Saipov moved legally from Uzbekistan to the US in 2010 and lived in Ohio and Florida before joining his family in Paterson, New Jersey. He did not testify at his trial, instead sitting quietly each day, in contrast to a 2019 pre-trial hearing where he insisted on asking the judge why he should be tried for eight deaths when “thousands and thousands of Muslims have died”. Have been.” Worldwide. ,

Among those testifying were relatives of several Belgians who had been injured in the attack. Aristide Melissas, a father, said he challenged family members to race their bikes to the World Trade Center, with the loser paying for ice cream. His skull was fractured when Saipov’s truck hit him. He had brain surgery.

His wife, Marion Van Rith, told of waking up in the hospital and finding that his legs had been amputated.

Saipov is the first death penalty case under the Biden administration. Saipov’s lawyers have said that the death penalty process was irreparably tainted by former President Donald Trump, who tweeted the day after the attack that Saipov “should get the death penalty!” – Leading Biden later imposed a stay of execution for federal crimes.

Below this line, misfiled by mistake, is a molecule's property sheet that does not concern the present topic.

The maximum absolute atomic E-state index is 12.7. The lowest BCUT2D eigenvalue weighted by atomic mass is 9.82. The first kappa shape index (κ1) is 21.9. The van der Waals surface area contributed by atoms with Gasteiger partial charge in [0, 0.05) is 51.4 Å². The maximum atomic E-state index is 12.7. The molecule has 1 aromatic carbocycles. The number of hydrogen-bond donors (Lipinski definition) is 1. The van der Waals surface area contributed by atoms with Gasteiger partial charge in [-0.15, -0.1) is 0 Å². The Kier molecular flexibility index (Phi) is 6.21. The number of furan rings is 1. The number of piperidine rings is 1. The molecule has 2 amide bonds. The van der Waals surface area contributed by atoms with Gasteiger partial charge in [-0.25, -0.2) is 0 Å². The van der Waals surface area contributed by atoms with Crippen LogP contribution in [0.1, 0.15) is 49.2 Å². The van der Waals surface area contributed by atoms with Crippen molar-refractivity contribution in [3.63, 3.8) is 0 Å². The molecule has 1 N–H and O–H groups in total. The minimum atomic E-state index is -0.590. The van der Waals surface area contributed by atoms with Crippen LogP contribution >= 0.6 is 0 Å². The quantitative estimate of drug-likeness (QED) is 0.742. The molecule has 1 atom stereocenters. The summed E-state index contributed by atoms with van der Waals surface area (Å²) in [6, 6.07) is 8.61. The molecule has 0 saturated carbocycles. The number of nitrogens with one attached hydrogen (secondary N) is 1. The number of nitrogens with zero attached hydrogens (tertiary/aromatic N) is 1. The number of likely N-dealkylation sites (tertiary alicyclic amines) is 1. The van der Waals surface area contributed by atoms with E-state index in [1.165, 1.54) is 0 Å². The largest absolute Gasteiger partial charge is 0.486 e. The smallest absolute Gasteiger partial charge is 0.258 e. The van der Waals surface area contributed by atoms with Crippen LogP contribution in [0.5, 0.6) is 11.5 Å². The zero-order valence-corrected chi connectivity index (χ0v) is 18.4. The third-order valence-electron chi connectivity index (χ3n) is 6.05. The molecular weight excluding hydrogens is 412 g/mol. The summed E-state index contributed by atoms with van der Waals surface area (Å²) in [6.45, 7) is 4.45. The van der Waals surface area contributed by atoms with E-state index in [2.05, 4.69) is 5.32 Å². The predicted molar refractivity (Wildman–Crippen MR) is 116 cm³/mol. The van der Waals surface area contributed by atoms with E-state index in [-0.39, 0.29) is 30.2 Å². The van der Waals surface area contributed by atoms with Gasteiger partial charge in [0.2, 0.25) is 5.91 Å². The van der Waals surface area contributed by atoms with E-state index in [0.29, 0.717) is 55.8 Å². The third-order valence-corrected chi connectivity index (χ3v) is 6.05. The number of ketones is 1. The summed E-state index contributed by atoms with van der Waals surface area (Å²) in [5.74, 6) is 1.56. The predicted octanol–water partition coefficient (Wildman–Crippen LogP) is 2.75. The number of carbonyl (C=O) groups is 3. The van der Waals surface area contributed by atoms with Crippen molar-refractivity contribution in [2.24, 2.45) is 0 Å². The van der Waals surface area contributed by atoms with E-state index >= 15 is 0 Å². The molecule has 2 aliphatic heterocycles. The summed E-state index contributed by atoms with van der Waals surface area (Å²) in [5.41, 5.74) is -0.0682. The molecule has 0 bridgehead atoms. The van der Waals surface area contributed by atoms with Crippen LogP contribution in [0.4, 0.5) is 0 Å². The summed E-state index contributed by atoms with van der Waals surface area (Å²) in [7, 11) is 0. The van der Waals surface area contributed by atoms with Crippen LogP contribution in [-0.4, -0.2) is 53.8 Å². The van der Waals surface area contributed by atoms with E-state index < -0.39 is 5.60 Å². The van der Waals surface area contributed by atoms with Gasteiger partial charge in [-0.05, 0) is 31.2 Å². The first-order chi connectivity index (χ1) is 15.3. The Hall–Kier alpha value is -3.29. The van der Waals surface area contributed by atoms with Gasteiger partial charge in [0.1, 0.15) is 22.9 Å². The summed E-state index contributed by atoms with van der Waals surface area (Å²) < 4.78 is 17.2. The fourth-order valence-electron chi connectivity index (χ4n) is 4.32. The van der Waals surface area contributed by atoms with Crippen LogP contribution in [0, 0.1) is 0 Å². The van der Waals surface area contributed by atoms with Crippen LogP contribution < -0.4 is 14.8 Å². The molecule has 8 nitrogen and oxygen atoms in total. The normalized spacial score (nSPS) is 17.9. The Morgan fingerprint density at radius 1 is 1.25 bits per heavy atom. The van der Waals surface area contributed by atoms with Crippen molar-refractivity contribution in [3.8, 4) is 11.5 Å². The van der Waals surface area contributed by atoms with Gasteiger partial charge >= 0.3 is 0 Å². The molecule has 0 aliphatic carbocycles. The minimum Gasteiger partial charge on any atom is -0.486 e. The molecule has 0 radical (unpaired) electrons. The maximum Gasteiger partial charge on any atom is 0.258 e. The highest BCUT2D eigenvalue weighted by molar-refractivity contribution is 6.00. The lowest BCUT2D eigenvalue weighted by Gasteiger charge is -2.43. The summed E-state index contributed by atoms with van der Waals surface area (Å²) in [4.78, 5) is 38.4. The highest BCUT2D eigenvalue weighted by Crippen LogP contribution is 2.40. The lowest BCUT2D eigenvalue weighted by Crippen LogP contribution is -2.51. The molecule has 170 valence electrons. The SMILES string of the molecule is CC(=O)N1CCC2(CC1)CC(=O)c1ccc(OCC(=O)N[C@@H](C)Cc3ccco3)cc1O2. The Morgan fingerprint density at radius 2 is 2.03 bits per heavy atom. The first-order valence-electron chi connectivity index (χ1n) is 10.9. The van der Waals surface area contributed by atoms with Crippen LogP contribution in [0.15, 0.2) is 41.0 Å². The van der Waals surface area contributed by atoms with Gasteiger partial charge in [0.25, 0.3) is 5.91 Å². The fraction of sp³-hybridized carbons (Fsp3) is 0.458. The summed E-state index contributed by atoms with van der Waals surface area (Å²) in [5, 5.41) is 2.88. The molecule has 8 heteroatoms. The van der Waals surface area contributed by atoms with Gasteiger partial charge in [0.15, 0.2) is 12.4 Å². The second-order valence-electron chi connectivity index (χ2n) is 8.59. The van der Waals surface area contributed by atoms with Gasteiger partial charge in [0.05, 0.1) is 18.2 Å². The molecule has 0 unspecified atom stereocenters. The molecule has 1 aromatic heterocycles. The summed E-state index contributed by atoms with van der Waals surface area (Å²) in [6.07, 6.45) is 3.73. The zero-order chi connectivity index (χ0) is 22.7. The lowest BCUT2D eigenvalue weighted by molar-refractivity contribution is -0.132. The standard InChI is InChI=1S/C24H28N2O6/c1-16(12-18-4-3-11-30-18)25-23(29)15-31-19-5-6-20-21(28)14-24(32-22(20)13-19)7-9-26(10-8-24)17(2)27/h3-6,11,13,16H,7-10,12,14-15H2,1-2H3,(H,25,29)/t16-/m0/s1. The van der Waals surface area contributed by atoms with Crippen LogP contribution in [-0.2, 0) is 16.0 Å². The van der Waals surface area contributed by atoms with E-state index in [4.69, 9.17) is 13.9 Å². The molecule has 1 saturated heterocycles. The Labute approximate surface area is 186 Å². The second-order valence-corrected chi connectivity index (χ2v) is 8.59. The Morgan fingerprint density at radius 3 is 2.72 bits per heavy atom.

Until Saipov’s trial, Biden’s Justice Department, under the direction of Attorney General Merrick Garland, had not launched any new efforts to obtain the death penalty in a federal case. But Garland has allowed US prosecutors to continue advocating the death penalty in cases assigned from previous administrations.

It’s been a decade since a jury in New York last considered the death penalty.

Federal juries in Brooklyn twice sentenced a man to death for killing NYPD detectives, once in 2007 and again in 2013, but both sentences were overturned on appeal. A judge eventually ruled that the killer had an intellectual disability.

In 2001, weeks before the 9/11 attacks, a federal jury in Manhattan declined to award the death penalty to two men convicted of the deadly bombings of two US embassies in Africa. The men’s attorneys urged the jurors not to martyr the defendants.

Nation World News Desk
Nation World News Desk